Campy Creatures

Publisher Keymaster Games
Design Credits Mattox Shuler
Art, Graphics Credits Josh Emrich
Game Contents Clash-O-Meter, five player tokens, five round/win markers, five Creeples, five 10-card Creature Decks, 31 Mortals cards, rules
Guidelines Groupthinking mortal-collection horror card game
MSRP $24.99
Reviewer Andy Vetromile

Saturday night means game night to many players; in the world of late-night TV it means feeding time for your average movie monster. Now with Keymaster GamesCampy Creatures, one needn’t choose between a horror video and a game: You get an unhealthy dose of both.

The object is to score the most points by the end of three rounds.

Two to five players portray the forces of evil, though they probably don’t see themselves that way. They likely think of themselves as the forces of eating Pittsburgh or something. Everyone gets an identical hand of cards while one Mortal card per player creeps out of another deck, to be scattered faceup in the middle of the table. Everyone secretly chooses a monster card and reveals simultaneously.

Critters are rated for strength, 0 – 8, and the cards are the same from one person to the next, so for example everyone’s Vampire has the same strength and special ability. The highest card gets first pick of the victims and everyone else chooses in descending order. Victims aren’t all the same, though: Some are worth points, some may score negative points, and some require set collection. The Engineers provide points if one has an even number of them by the end of the round and the Teenagers don’t score anything unless you collect the most.

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The course of true horror never did run smooth, though, and a monster’s ability might turn events in the game on their head. The Swamp Creature may only have strength 1 but he gives away whatever Mortal he secures that turn – a good card to play if you think you’re about to get stuck with a negative-point capture. The Blob lets you wait to see what others will play . . . but only if no one uses The Vampire to cancel that special ability. If ever there’s a tie (as there so often must be when everyone’s playing the same card values as their enemies), it’s broken by whoever is atop the tube-like Clash-O-Meter. Everyone has a curved little player identifier that sits neatly inside this cardboard “cylinder,” and if they win a tie their token falls to the bottom of the test-tube. They won’t be winning the next deadlock . . .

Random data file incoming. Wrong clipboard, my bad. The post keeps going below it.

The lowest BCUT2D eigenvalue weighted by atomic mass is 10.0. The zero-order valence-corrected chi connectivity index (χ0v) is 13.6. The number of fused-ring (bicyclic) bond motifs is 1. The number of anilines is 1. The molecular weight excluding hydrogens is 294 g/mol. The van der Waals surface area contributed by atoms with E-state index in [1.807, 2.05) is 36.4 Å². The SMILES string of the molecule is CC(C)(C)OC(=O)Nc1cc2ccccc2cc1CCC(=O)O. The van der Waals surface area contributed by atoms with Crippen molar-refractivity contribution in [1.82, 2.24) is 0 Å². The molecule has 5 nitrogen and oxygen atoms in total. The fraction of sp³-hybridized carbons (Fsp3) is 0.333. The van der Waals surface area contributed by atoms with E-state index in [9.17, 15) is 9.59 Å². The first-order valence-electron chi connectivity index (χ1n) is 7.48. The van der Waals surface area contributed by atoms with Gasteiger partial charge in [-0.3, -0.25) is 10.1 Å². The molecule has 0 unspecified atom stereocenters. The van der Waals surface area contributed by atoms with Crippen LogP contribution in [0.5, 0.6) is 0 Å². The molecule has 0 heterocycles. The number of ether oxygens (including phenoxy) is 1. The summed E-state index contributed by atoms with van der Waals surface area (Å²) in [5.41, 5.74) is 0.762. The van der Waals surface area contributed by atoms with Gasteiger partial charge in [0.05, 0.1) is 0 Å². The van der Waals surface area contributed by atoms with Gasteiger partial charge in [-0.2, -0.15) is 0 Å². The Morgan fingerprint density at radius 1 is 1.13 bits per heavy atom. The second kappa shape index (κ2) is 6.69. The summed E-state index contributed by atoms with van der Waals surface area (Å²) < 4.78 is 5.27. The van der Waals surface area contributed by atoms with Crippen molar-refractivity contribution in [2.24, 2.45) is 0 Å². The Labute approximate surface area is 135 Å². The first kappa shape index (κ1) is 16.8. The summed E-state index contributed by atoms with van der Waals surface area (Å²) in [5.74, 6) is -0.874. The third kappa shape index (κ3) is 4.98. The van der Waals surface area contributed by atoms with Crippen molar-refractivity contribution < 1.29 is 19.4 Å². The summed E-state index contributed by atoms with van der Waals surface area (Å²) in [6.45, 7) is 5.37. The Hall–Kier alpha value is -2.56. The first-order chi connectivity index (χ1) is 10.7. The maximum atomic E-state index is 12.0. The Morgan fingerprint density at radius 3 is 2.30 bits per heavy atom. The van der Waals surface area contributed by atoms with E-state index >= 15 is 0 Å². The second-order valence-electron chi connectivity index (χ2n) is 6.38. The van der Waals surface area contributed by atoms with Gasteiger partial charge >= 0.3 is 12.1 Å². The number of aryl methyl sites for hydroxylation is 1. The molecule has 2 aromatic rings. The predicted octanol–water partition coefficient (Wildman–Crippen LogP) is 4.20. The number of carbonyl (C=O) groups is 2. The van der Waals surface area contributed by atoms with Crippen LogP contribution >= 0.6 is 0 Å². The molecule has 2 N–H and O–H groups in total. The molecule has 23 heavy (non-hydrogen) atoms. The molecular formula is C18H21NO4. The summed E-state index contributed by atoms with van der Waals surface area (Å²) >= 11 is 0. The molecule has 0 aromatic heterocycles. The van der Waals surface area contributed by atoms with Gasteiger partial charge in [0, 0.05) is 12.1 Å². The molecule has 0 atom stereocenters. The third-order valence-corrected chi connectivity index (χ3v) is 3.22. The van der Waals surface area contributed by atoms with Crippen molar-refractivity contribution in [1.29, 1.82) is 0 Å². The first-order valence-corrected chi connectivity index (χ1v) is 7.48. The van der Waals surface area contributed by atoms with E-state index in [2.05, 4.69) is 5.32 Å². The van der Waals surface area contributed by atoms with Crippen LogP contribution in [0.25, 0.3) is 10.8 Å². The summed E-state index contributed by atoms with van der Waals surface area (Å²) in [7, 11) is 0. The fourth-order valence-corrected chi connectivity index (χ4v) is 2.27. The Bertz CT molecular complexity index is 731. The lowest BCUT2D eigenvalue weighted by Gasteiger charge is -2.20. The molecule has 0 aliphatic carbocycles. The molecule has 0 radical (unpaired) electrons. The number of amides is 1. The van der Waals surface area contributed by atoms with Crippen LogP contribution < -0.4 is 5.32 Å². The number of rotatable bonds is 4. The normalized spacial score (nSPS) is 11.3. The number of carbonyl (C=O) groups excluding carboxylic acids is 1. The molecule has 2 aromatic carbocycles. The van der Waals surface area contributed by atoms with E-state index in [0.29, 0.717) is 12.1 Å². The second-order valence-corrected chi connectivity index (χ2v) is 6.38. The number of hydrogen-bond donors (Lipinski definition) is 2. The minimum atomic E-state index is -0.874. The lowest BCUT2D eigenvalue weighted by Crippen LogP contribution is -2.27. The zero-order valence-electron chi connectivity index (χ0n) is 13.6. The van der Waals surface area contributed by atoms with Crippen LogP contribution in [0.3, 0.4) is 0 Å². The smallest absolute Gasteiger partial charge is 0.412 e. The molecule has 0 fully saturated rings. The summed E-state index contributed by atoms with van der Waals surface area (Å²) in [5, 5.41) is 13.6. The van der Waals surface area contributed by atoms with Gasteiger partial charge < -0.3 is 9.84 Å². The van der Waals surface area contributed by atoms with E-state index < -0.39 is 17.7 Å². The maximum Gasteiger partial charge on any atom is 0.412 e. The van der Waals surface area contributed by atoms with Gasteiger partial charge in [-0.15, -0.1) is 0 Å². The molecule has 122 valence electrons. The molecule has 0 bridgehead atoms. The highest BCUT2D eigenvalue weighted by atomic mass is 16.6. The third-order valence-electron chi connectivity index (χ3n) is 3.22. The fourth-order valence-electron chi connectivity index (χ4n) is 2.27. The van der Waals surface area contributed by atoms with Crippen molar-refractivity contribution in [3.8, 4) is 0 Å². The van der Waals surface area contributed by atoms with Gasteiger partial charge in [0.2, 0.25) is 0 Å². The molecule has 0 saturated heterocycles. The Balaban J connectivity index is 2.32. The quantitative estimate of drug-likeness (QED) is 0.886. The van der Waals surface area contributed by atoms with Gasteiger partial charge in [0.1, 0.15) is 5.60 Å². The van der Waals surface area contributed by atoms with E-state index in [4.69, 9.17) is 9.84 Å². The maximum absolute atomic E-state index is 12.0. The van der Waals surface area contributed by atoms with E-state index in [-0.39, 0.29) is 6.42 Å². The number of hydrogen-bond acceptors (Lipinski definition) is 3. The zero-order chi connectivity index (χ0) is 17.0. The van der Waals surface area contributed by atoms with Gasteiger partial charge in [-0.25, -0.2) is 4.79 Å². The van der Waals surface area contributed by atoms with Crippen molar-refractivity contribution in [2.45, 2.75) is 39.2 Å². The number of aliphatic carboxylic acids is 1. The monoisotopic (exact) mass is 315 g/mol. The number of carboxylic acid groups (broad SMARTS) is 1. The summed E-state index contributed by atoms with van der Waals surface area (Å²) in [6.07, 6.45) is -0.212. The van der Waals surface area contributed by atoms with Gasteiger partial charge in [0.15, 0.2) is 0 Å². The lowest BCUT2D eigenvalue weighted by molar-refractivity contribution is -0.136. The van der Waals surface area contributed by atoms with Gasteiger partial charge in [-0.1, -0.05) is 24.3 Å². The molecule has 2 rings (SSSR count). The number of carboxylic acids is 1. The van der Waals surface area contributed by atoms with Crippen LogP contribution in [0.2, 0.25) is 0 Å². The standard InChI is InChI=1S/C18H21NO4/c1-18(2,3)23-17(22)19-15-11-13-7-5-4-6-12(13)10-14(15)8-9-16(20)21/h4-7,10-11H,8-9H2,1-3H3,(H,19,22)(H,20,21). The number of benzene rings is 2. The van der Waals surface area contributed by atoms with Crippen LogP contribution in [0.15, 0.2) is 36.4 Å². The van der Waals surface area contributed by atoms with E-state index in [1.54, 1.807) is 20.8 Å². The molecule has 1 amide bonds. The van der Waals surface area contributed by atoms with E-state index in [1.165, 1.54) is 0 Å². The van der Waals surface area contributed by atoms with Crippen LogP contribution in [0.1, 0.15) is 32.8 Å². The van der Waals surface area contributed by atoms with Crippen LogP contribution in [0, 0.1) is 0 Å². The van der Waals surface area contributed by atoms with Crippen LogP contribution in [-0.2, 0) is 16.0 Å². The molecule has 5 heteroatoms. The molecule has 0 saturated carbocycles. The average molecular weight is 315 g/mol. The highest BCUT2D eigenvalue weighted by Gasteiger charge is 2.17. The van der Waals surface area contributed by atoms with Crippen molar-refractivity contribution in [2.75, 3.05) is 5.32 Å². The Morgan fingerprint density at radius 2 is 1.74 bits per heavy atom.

When there aren’t enough Mortals remaining the Creatures tally their points; return their prey to the deck; and retrieve their spent cards. The next round starts, and when three rounds have passed the player with the highest total score displaces that radioactive lizard fellow as King of the Monsters or whatever royal title they bestow among their social grouping.

Clashes, cards, and creeples

For a bunch of feral or bloodthirsty predators, the Creatures have some pretty sweet components working for them. The cards are big, bright (well, as far as contrast goes, anyway – monsters like the dark), and beautiful. The beasts all resemble old Universal horror posters while the Mortals speak to lobby cards from the halls of the local bijou, all monochrome streaks of artfully applied angry paint. The Clash-O-Meter is probably unnecessarily fancy but it is glorious to behold, a neat graphic way of indicating tiebreakers. Cards have eye symbols (eye-cons – get it?) in all the right spots to remind you which color or critter you’re playing, and the Creeples are nifty too, each a different color and shape.

Like any new game the powers from all these cards take a little getting used to, but they form the basis of an effective and entertaining system of groupthink. Is someone going to go high-power and wrench away the best Mortal through brute force or do they resign themselves to getting the worst card out there – and then use The Swamp Creature to force their negative-point “winnings” on their unfortunate neighbor? The Beast is worth points all by himself if he remains unused, but he’s also got a high strength. Can you afford not to employ him to grab what you need?

Choose...choose the form of...whoops, wrong movie

Fighting as one must on many fronts – getting the Mortals one wants while fending off supernatural competitors – it can be a complicated, interlocking web of abilities, but it’s not such a dizzying array you can’t pull it off. There are a couple of neat twists offered like playing best two out of three or adding a press-your-luck monster called The Demogorgon who recycles victims, so replay value won’t run out for quite a while. Possessed of a dry wit and a fantastic commitment to theme, Campy Creatures is quite the little powerhouse of a game. It’s enough to keep you guessing, and to keep you up late into a Saturday night.

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